|Oculoplastic surgeons at the Emory Eye Center are concerned about recent attention in the media regardiing positive aspects of eyelash transplants. The outcome is not always good, Emory experts report.
In fact, surgical augmentation of eyelashes can lead to trichiasis (inward-growing lashes) and vision-threatening complications, say Emory Eye Center oculoplastics specialists.
A paper addressing these concerns, "Trichiasis after Eyelash Augmentation with Hair Follicle Transplantation," co-authored by Anna Murchison and Ted Wojno will appear in the journal Ophthalmic Plastic and Reconstructive Surgery in the spring (www.op-rs.com), published by Lippincott Williams & Wilkins.
Recent national media reports have touted the next wave in cosmetic surgery - hair transplants to give fuller eyelashes. The procedure involves harvesting hair from the scalp and individual implantation of the hair follicles into the eyelid margin. Although this procedure is not new - with scientific publications documenting it as early as the 1970s - it is not risk free.
"Unlike normal hair, which grows without true direction, eyelashes grow with an outward curvature and to a controlled length so as not to cause ocular irritation or damage," says Dr. Murchison, oculoplastics specialist at Emory Eye Center. "Implanted hair does not grow in a controlled fashion, and therefore must be regularly trimmed. The lashes can become misdirected causing ocular irritation, infection and corneal scarring."
Eyelashes can be absent for a variety of reasons. Congenital absence of eyelashes is extremely rare. Acquired loss of lashes is more common and may be due to trauma, burns, infections, surgery, medical conditions, trichotillomania (compulsive hair pulling), eyelid malignancies and reactions to medications or radiation.
Historically, several techniques have been used to improve looks from loss of eyelashes. Grafts from another eyelid, transplantation of follicular units and strips of hair-bearing skin from the scalp or other hair-bearing areas have been performed. Additionally, medical tattooing may be used to create the illusion of eyelashes.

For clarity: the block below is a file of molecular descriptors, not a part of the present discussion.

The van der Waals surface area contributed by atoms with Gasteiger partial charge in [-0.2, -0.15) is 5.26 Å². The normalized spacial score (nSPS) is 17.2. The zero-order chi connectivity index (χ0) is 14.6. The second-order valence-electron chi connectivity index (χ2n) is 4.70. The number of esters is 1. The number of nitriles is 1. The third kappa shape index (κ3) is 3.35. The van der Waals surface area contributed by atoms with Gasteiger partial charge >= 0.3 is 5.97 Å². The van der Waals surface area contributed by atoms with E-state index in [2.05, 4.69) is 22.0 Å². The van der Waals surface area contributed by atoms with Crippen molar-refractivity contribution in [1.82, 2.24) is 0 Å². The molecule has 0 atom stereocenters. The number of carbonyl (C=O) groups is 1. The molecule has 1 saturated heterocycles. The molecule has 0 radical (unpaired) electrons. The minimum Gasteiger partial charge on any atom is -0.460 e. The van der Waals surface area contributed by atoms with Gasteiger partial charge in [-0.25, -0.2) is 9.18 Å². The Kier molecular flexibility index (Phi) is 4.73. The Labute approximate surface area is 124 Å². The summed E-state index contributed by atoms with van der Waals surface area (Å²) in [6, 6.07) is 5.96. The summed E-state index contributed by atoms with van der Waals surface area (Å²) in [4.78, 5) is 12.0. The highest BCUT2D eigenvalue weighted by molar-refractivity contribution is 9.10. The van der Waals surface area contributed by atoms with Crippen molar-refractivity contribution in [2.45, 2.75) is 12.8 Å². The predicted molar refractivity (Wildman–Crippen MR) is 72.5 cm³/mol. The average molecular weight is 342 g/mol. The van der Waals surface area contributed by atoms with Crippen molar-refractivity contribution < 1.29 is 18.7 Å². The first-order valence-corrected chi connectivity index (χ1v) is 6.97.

While these techniques have been available for years, there has been a recent surge in interest for surgical augmentation of existing lashes for cosmetic reasons. The augmentation can lead to longer and fuller lashes, but the risk of irritation and even permanent corneal damage makes it a poor choice for patients with normal eyelids and eyelashes, say Emory physicians.
With ocular irritation and infections secondary to transplanted eyelashes cases, the only definitive treatment would be removal of the transplanted eyelashes, which can cause scarring of the eyelids. If this procedure becomes a popular cosmetic procedure, as suggested by some reports, Emory physicians anticipate seeing more patients with avoidable complications.
The Emory Eye Center includes the Department of Ophthalmology, part of the Emory School of Medicine, its clinical sector and all aspects of research. Ranked in the top 20 of the U.S. News & World Report's annual survey of the nation's best eye centers, Emory Eye Center remains in the top ten of the peer-evaluated Ophthalmology Times survey. The South's first corneal transplant was performed in Georgia in 1947; its refractive surgery trials were conducted in the 1980s, and it remains at the forefront of many national clinical trials, including those on macular degeneration and glaucoma.